68. Philosophy Research Archives: Volume > 13
Gary J. Percesepe

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There is a certain ambiguity in Descartes’ Meditations, as there is any great sphere of endeavor. How, after all, does one bridge the gap between the autobiographical “I” of the Discourse and the Meditations, and the world of learned scholarship; the “guardians of tradition”, both religious and temporal? How does one mediate the way in which one is received by the tradition which has so eloquently been put out of play in the pursuit of one’s personal project? In short, how can Descartes ensure that his pioneering work is not misunderstood; that it is not viewed as a threat to religious and national institutions?In reflecting on these questions, I believe Descartes arrived at a concept of community which sought to balance personal autonomy with institutional obligation in such a way that the scientist’s ultimate judgment was preserved, while proximately acknowledgement was made of the prevailing scientific and religious “world picture”, and only challenged obliquely.Thus, there is a certain tension in Descartes’ theorizing about community, a tension which was quite naturally carried over into his practical community relationships. Furthermore, I will argue that Descartes’ “tool” for getting around in these tension filled community situations is what I shall call his doctrine of “order and intention”. Ultimately, it is this reliance upon intentionality which throws his “balance” out of balance, and gives rise to repeated charges of “dissimulation”. How this situation came to pass, and Descartes’ tortuous attempts at resolving the emerging problems, is largely the subject of the following pages.
69. Philosophy Research Archives: Volume > 13
Alicia Juarrero Roqué

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The overwhelming majority of action theories have relied on a Humean model of causality and of explanation; even those theories that explicitly reject aspects of that model uncritically adopt others. The atomistic presuppositions embodied in the model are unable to account for either the dynamic and fabric-like nature of action or the features of control and meaning present therein. It is these atomistic presuppositions that give rise to the “Gettier-like vexations” that are common counterexamples in action theory. The Humean requirement that cause and effect be only contingently connected and generalizable into a covering law is also discussed with respect to the explanation of action.Representatives of the three major approaches to the problem of action: causal (including intentional, volitional, as well as agent causation and reasons-as-causes theories), behaviorist, so-called “contextual”, and teleological theories are examined.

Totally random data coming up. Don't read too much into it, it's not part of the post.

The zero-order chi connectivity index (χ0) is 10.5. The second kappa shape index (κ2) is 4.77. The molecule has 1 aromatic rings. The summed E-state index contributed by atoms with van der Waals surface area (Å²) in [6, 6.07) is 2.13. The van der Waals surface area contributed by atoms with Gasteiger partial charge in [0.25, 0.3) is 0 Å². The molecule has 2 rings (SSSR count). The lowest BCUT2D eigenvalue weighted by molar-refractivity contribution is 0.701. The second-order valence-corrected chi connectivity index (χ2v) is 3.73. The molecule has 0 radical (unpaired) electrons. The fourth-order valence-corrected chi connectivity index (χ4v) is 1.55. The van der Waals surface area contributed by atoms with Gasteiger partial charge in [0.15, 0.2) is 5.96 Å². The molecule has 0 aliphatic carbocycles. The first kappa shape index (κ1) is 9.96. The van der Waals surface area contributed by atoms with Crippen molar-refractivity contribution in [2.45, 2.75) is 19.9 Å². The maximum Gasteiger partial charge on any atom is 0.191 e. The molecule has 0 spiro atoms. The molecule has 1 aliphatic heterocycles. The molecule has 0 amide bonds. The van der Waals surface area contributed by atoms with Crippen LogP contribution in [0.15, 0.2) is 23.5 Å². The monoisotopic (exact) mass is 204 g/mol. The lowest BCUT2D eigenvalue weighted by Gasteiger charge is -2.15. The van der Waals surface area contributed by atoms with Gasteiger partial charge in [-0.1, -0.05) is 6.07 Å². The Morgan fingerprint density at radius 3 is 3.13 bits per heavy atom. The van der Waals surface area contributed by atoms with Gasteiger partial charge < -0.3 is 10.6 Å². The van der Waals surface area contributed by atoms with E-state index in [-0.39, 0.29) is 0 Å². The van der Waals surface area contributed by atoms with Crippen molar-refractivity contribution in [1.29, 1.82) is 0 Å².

70. Philosophy Research Archives: Volume > 13
Kelly Alberts

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Roderick Chisholm contrasts semantic theories that presuppose “the primacy of the intentional” with those that presuppose “the primacy of the linguistic”. In The First Person he attempts to develop an analysis of first person singular reference that presupposes the primacy of the intentional. In this paper I attempt to develop a semantics of first person singular reference (what I call ‘I-reference’) that presupposes the primacy of the linguistic. I do three things in the paper. First, I criticize Chisholm’s (and Frege’s) account. Second, I attempt to answer the general criticism that is commonly leveled against an analysis of ‘I’ that presupposes the primacy of the linguistic. Third and finally, building upon insights of David Kaplan, I present an interpretation of meaning-rule under which ‘I’ operates in its first person use.
71. Philosophy Research Archives: Volume > 13
Robert McKim

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I begin with an examination of Berkeley’s various suggestions about how to account for the continued existence of physical objects which are unperceived by finite spirits. After dismissing some of these suggestions I attempt to combine others in a unified theory which involves an appeal to what finite perceivers would perceive if they were in the right conditions, to the operation of the will of God, and to the perception of God. I assess the merits, both philosophical and textual, of the unified theory. In the final section I comment on the implications of this theory of continuity for our conception of a Berkeleian physical object.
72. Philosophy Research Archives: Volume > 12
Leigh B. Kelley

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The paper constitutes a detailed critical commentary on Stephen Darwall’s Impartial Reason (Ithaca: Cornell University Press, 1983). Its central thesis is that Darwall’s attempt to integrate a naturalist theory of substantive reasons for acting with a neo-rationalist derivation of moral requirements from the very concept of practical rationality is faced with insurmountable theoretic problems. The author argues that anyone who would accept a plausible internalist account of reasons, that justificatory reasons for an agent to act are facts which must be capable of motivating that agent under certain conditions, cannot establish on an a priori or rationalist basis claims for the intersubjective validity of reasons or substantive normative requirements of any kind, but rather must acknowledge that such claims are both irreducibly empirical and epistemically risky.

73. Philosophy Research Archives: Volume > 12 > Issue: Supplement
James T. Culbertson